Former Massachusetts Gov. Mitt Romney
According to several insurance and public-policy analysts, Massachusetts' much heralded health-insurance reform plan, labeled "Romneycare" by its critics, is facing a potential financial crisis and may have to be scaled back.
A senior analyst at a Virginia-based think tank that has monitored Massachusetts' health care system says that Gov. Deval Patrick will have to take the budget-cutting axe to the program because of a major stress on the state health-care system.
Citizens Council on Health Freedom President Twila Brase says the stress on the system is no surprise.
"With the economic downturn, what is happening is that people are losing their jobs or that their employers have decided that one of the ways to cut their own costs is to eliminate their employer-sponsored coverage," Brase told WND. "So either of those could put more people into the category of getting subsidies."
The economic downturn and the Massachusetts individual mandate have led to huge spending increases in Massachusetts state-funded insurance programs.
According to Patrick's fiscal year 2011 budget summary, MassHealth program spending is projected at $9.8 billion, which is $601 million, or 6.5 percent, above last year's projected spending of $9.2 billion.
The program is also estimating that more people will be enrolled: The 2011 budget projection assumes coverage of 1.26 million MassHealth members , a 3-percent increase from last year's projected caseload.
Brase said the individual mandate from former Massachusetts Gov. Mitt Romney's program is directly connected to the present situation. She recalled that former Massachusetts State Treasurer Tim Cahill issued a warning about the program being used as a model for Obamacare.
"I know that prior to Obamacare being passed, the state treasurer of Massachusetts had put out some kind of letter talking about the fact that he thought Obamacare would be a problem," Brase said, "because already 68 or 69 percent of the residents of Massachusetts were subsidized in some manner."
Brase was referring to Cahill's letter stating, "If the federal plan is the Massachusetts plan writ large, then we should stop it, because we're going to be in the same place four or five years down the road."
The think-tank analyst – a Massachusetts resident who asked not to be named for security reasons – said the need for increased funding is directly related to cost increases.
Pioneer Institute health-care and insurance analyst Amy Lischko's March 2011 report, called "Fixing the Massachusetts Health Exchange," verifies the cost increases.
Lischko documents a nearly $1 million increase in administrative costs in both Commonwealth Care and Commonwealth Choice programs in the five months from December 2009 to May 2010. During the same five-month period, investment income for the two programs declined.
The changes were for only two of the state's insurance programs and were for only a five-month period.
Brase said she's not surprised because she's already seen reports that the system is broken and losing ground.
"I saw in the Boston Herald a report by the Beacon Hill Institute, a Massachusetts outfit, that says Romneycare has already cost Massachusetts 18,000 jobs and has increased health insurance costs by over $4.3 billion," Brase said.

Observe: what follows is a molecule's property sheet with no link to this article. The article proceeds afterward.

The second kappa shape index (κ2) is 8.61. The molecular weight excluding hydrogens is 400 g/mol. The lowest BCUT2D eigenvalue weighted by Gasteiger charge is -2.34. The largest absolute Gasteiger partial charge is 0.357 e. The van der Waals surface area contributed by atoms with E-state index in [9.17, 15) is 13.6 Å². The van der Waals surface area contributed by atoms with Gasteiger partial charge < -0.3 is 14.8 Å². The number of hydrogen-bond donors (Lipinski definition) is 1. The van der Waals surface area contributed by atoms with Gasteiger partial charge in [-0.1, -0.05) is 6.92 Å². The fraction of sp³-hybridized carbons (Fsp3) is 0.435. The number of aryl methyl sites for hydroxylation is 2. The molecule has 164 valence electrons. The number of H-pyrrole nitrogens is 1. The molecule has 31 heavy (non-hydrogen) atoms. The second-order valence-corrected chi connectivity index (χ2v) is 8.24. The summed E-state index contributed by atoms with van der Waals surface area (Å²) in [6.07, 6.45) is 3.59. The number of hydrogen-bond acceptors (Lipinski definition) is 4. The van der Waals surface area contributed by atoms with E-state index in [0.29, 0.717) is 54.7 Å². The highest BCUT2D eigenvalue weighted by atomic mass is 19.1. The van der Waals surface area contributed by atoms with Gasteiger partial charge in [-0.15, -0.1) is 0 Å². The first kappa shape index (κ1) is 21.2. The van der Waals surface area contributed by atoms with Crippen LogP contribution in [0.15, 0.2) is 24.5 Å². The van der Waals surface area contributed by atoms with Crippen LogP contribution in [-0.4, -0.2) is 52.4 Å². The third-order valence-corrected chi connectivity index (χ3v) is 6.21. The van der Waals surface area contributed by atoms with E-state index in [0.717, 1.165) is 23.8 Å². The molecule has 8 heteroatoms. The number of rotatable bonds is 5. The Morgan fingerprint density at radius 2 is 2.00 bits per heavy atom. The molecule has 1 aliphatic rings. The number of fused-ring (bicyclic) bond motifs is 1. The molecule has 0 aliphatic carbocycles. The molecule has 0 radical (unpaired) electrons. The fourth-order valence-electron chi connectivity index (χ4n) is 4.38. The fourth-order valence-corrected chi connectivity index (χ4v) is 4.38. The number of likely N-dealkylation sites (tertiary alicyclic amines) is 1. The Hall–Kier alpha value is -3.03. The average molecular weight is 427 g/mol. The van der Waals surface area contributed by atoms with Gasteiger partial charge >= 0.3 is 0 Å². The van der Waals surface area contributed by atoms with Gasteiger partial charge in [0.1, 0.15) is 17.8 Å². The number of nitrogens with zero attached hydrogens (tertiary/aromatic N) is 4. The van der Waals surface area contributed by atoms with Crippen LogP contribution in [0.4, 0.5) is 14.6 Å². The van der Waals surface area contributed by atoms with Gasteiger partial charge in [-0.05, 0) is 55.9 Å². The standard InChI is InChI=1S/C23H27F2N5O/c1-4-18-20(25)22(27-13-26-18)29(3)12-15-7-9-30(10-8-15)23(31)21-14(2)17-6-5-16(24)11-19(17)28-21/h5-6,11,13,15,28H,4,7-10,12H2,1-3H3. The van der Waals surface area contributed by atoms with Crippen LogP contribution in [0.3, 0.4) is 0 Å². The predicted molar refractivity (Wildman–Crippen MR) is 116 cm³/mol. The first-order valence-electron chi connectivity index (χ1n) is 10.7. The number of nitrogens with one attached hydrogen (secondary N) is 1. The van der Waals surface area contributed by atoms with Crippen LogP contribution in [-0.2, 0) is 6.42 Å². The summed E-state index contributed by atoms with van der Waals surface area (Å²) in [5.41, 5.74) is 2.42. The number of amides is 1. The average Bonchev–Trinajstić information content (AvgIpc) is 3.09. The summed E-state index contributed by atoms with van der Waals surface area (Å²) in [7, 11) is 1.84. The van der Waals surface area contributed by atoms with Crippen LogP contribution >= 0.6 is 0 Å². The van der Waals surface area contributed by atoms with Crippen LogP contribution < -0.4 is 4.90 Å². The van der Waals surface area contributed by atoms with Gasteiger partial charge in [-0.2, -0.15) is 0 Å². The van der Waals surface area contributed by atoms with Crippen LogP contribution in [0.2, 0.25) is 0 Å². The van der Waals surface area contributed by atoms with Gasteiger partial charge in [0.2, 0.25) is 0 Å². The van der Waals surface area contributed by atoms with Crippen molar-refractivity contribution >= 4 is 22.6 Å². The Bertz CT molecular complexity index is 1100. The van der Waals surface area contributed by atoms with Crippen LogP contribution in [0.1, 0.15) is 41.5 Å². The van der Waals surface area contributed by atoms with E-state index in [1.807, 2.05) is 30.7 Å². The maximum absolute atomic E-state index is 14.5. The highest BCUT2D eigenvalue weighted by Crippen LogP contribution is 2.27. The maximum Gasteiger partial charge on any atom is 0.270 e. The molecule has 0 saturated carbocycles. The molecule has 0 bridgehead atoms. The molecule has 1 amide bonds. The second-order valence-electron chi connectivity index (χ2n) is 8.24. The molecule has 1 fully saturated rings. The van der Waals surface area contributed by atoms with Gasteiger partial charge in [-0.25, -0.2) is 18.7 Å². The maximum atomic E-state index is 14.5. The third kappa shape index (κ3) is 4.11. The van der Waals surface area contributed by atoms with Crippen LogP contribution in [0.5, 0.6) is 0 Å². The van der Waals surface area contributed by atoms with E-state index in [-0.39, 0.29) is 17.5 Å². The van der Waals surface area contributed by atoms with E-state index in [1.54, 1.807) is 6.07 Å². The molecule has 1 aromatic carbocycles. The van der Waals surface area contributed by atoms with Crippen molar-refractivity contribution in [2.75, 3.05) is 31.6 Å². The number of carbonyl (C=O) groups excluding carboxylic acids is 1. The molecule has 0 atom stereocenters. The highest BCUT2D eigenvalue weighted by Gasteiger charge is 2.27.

"There's a high rise in costs as a result of Romneycare," she added, "so I think they may or may not be willing to admit it, or it will be cleverly couched, but at some point you run out of other people's money to spend on whatever your promises are."
Brase also believes that not only are Massachusetts residents paying more than they bargained for, but they're also getting less return for their money.
"It sounds like they'll actually have to cut back on the program," she said. "The other thing I know about Massachusetts is that doctors have been leaving the state. … There's been an exodus of doctors, which means that there is decreased access to care for all the patients who thought they were going to be guaranteed coverage.
"They may get coverage, but will they get access to care? Who is going to take care of them once they get access to coverage?" Brase asked.
Brase said that in an economic downturn, demand for the subsidized insurance program only grows, further stressing the system.
"In an extended recession or an extended downturn, more people are going to go after the subsidies. And of course, if they have an individual mandate, it also means that all comers must be taken into insurance plans, so everybody that can goes for the subsidies," Brase said.
The analyst said the stress is most evident in the backlog of applications. The analyst reports that a MassHealth employee in the Boston main office told her a "massive backlog" in processing applications for health care and renewals has been underway for over a year.
"Despite the time that has lapsed, they are not making headway at reducing the backlog," the analyst said. "Large numbers of people are finding that for months and months they cannot reach the regional departments by phone where their paperwork is processed."
"People who finally succeed have only done so because of perseverance and relentless attempts over a period of time," the analyst said.
Brase added that any backlog is a logical consequence of a mandated system.
"When you have a mandate like that and you do not have the bureaucracy big enough to handle the potential requests for the service you have offered," Brase reasoned, "then it's just another instance where there is a promise of coverage without a guarantee of access."
She added: "If there is a one-year backlog, [you've] promised people they're going to have care and they're going to have insurance to pay for it, but they don't have any idea of how long they're going to be waiting before they can actually get this access."
Brase said consumers are further caught in the middle, because there will be no option to go to another health exchange.